Artist: Barney McKenna ]

>> Daniel: Barney McKenna really did it. People like to say that he’s the father of the Irish tenor banjo. 

>> Shannon: Is he the Dubliners guy?

>> Daniel: Yeah. And his real innovation was putting G-D-A-E strings on the banjo. Tuning it an octave below the fiddle. I don’t know of any people who played tenor banjo in Ireland before Barney McKenna. Interestingly enough, the banjo that Barney played was made by a company called Paragon. And the Paragon company was one of three or four British companies that developed because of the craze for banjo orchestras.

[ Music: “Pound the Floor” from Irish Music Stories Production music
Artist/Composer: Matt Heaton ]

>> Shannon: From slave ships, to the U.S. African American diaspora, to theatrical genres of Minstrelsy and Vaudeville, to more “respectable” banjo orchestras, to banjo makers who were following and GUIDING the development of the instrument, to the Irish American dance halls… to a concert hall in Somerville, Massachusetts where I met with Enda Scahill and Martin Howley, right before their band We Banjo 3 took the stage in 2019. They played some brand-new music, and some sets like this one that they recorded in Galway. 

[ Music: “Bill Cheatum / Kitchen Girl,” from Live in Galway
Artist: We Banjo 3 ]

We spoke shortly before their set. And because they were traveling they had just plain travel mugs. No Star Wars theme here. I asked Martin first about how it was starting out on the banjo. 

>> Martin: When I was young, a pretty high percentage of players were in that old mode of very heavy and rhythmically-dominant and lacking in maybe dynamics. And now if you go to a session, I would say it’s, the converse is true. It’s very hard to find those older-type banjo players. A lot of the younger banjo players tend to be very, very melodic and very sensitive in their playing. So that’s definitely changed.

>> Shannon: Enda had similar encounters with loud session players, and that’s what prompted him to experiment and find ways to fit in. 

>> Enda: So when I was young, and I would go into a session, they’d be like, och, here comes the banjo. And their experience would have been kind of, older guys, really stiff wristed, kind of thumping out very static rhythm and being very loud, and ruining a session. So, there was a lot of that when I was a kid. You’d walk in with a banjo case and they’d be like, oh god, here comes the banjo player. And then when you were actually able to play well and fit in with the other instruments. And that was a huge goal of mine, right up through my teens and into my early 20s was how to make what can be quite a staccato, intrusive instrument blend with everything else. 

[ Music: “Martin Wynnes #2 / Martin Wynnes #1 / The Coalminer,” from Roots of the Banjo Tree
Artist:  We Banjo 3 ]

>> Shannon: Martin explained why the banjo can be so cumbersome to play smoothly, and he gives Enda a lot of credit for helping players soar to new technical heights. 

>> Martin: It’s an incredibly inefficient instrument, as instruments go. The fret spacing makes it quite difficult to move, and then the actual picking on it, on its skin, is pretty unusual. There’s no other instrument with a flat pick on a resonant skin, which invents basically its own problems, and what you had with, all the way from Barney McKenna in the 60s right through to the modernization of the tenor banjo is, you had people going through various stages of refining the efficient use of that instrument, and creating the most seamless way to play music. And Enda would be a big part of that story, in that he’s quite an engineering brain, where he broke down things, and looked at, how do I play with the least tension, and you know, explored all these classical and jazz savants that really did focus a lot on that in their playing. And then you had bands like Stockton’s Wing, Kieran Hanrahan playing in the 70s, and Gerry O’Connor came along. I think after Gerry came along in the 90s there was just this flood of interest in the banjo. And then on a broader level you have bands like Mumford and Sons that then made it popular in a very commercial sense and in a very wide sense.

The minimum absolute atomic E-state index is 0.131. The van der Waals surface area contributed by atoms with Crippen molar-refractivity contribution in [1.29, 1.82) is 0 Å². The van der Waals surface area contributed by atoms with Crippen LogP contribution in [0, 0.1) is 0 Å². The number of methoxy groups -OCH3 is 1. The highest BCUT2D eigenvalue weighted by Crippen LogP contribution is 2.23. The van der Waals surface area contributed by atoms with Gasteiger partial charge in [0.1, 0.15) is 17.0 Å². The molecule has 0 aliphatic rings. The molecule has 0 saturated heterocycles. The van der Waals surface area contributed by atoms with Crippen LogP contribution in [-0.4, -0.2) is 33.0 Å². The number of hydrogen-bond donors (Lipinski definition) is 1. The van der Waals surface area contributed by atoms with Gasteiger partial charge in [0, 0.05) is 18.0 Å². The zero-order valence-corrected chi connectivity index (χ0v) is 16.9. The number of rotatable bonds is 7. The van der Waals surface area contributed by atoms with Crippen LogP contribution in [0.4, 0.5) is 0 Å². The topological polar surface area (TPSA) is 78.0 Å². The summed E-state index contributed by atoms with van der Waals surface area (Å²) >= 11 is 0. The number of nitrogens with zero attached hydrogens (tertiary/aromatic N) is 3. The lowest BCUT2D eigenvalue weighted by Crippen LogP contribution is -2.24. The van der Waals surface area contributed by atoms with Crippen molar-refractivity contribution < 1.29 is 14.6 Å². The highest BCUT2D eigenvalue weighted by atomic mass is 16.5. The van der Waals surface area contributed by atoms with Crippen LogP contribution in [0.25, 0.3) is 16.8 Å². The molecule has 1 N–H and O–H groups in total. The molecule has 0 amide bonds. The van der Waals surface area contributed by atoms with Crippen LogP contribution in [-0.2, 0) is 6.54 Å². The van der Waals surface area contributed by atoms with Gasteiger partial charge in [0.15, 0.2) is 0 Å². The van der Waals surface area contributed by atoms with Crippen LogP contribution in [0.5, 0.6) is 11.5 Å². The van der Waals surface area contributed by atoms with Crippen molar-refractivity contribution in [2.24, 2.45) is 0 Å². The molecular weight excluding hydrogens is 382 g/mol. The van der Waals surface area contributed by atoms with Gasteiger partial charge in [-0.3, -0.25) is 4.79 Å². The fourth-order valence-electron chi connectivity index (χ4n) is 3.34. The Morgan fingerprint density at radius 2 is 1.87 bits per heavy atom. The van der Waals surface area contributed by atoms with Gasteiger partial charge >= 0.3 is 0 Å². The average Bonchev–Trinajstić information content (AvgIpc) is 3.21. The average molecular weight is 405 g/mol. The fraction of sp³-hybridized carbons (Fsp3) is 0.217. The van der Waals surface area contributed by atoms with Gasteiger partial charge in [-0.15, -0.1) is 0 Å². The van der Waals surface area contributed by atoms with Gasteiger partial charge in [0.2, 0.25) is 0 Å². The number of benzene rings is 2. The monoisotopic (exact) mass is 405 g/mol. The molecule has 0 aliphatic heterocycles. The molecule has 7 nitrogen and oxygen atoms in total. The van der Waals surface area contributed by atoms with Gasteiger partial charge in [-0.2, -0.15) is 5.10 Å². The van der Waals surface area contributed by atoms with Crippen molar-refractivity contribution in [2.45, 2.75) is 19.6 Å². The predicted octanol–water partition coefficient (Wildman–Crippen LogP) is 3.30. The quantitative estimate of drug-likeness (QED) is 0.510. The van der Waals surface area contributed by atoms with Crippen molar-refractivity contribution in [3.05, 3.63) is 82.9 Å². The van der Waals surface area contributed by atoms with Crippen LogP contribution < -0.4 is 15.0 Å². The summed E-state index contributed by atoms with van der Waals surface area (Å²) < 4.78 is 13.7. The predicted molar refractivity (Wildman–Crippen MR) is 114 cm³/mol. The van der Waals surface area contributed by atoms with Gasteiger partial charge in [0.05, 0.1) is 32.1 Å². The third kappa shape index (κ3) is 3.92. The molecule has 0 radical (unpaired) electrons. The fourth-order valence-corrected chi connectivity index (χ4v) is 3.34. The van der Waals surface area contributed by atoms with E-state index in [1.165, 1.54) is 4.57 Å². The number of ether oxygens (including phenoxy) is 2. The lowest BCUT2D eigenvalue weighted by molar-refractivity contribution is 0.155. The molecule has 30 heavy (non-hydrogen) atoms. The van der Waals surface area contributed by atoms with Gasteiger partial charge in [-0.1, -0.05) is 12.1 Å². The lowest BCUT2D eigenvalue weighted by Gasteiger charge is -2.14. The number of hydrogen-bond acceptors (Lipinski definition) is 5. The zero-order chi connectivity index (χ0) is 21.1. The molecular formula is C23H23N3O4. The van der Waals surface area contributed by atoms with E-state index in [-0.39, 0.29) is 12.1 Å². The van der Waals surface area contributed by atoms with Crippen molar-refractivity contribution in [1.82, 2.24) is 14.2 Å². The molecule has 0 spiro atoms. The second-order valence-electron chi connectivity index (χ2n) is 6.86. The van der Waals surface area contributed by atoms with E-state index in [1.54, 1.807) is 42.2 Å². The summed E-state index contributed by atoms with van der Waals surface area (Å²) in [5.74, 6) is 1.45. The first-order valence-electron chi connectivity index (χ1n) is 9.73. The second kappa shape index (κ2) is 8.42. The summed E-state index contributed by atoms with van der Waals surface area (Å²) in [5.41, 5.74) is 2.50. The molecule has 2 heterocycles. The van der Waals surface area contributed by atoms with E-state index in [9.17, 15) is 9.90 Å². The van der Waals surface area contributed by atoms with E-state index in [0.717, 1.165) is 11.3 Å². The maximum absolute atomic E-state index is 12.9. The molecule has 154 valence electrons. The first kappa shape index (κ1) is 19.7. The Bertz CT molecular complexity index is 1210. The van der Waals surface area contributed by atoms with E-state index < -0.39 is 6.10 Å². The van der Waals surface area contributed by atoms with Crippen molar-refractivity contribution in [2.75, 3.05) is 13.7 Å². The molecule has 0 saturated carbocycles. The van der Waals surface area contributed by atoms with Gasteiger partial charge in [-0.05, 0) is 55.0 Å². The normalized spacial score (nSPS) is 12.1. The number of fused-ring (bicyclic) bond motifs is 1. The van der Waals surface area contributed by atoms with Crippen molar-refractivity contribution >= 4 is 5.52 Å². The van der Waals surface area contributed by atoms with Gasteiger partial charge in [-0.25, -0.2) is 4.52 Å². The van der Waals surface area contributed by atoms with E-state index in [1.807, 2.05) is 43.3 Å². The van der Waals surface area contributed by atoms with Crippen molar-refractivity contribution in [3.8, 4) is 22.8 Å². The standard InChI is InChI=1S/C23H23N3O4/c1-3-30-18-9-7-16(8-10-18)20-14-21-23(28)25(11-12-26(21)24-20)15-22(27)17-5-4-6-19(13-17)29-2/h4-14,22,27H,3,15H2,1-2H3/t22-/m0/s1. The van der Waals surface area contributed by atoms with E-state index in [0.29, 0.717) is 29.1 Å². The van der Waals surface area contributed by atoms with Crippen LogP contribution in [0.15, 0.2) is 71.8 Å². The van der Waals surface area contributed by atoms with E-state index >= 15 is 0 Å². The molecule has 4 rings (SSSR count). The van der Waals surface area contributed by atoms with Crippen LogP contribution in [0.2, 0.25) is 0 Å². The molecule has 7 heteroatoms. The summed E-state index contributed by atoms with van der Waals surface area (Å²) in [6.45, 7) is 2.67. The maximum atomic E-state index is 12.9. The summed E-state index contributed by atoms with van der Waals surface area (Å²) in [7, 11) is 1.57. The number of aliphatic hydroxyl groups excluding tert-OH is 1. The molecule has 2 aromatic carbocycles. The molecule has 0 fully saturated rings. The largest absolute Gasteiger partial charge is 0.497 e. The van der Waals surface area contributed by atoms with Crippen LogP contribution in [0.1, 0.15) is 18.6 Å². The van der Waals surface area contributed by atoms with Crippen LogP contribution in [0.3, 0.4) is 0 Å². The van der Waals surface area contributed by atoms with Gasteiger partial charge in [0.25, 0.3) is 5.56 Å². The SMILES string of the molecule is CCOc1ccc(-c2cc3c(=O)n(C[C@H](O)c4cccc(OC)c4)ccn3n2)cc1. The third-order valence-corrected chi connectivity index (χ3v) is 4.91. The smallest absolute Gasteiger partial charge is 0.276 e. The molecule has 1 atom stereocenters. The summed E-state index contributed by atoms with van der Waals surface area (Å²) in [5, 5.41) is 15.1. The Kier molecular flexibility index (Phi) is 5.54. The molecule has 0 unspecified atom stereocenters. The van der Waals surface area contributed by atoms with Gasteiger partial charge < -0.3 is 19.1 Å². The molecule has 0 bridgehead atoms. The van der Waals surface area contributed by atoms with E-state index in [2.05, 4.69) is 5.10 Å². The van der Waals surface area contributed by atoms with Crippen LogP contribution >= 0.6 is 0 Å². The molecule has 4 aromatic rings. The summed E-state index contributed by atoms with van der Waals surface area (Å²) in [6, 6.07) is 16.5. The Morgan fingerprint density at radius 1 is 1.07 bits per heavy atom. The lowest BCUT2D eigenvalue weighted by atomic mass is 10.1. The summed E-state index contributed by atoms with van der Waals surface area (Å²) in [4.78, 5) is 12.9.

>> Shannon: Mick Moloney has also helped seat the banjo in the Celtic music imagination. He moved from Ireland to Philadelphia in the 1970s and he’s been a driving advocate for the Irish tenor banjo. And for exploring the history and sociology of the instrument. 

There are more and more skilled players, and that means, more great teachers.

>> Enda: You know, 30 years before, where you had to travel really far to get a particularly good teacher, whereas now there’s great teachers everywhere. It’s borne out now in the Fleadh Cheoils, the competitions, because when we were going, if you went to the 15 to 18 age group, that’s where you saw the creme de la creme of the musicians. Now, 15 years later, the 12 to 15 age group were sensational. Now, the under twelves are sensational. The ability has got so high at such a young level. 

>> Martin: I think they’ll probably end up, like, Comhaltas will introduce an under-6, and an in-utero age group, so that would be the creme de la creme. “Which instrument did you have in the womb?” [laughter]

>> Enda: Hopefully the banjo. 

>> Martin: Could be difficult to play though. Concertina would be quite efficient in that regard.

>> Shannon: It would be. In some sense the flute might be, if it comes out the correct way.

>> Enda: Tin whistle would be fine. 

>> Martin: Tin whistle, flute, yeah.

>> Enda: Harmonica would be the ideal, really. And as usual, accordions would be a disaster. 

>> Shannon: Well thanks guys, thanks for talking to me about banjo.

>> Enda: Great, Thank you.

>> Martin: Thank you so much. 

>> Shannon: Just as awkward to play—and just as tricky to practice in utero—the saxophone!

[ Music: “Splendid Isolation,” from At the Racket
Composer: Brendan McGlinchey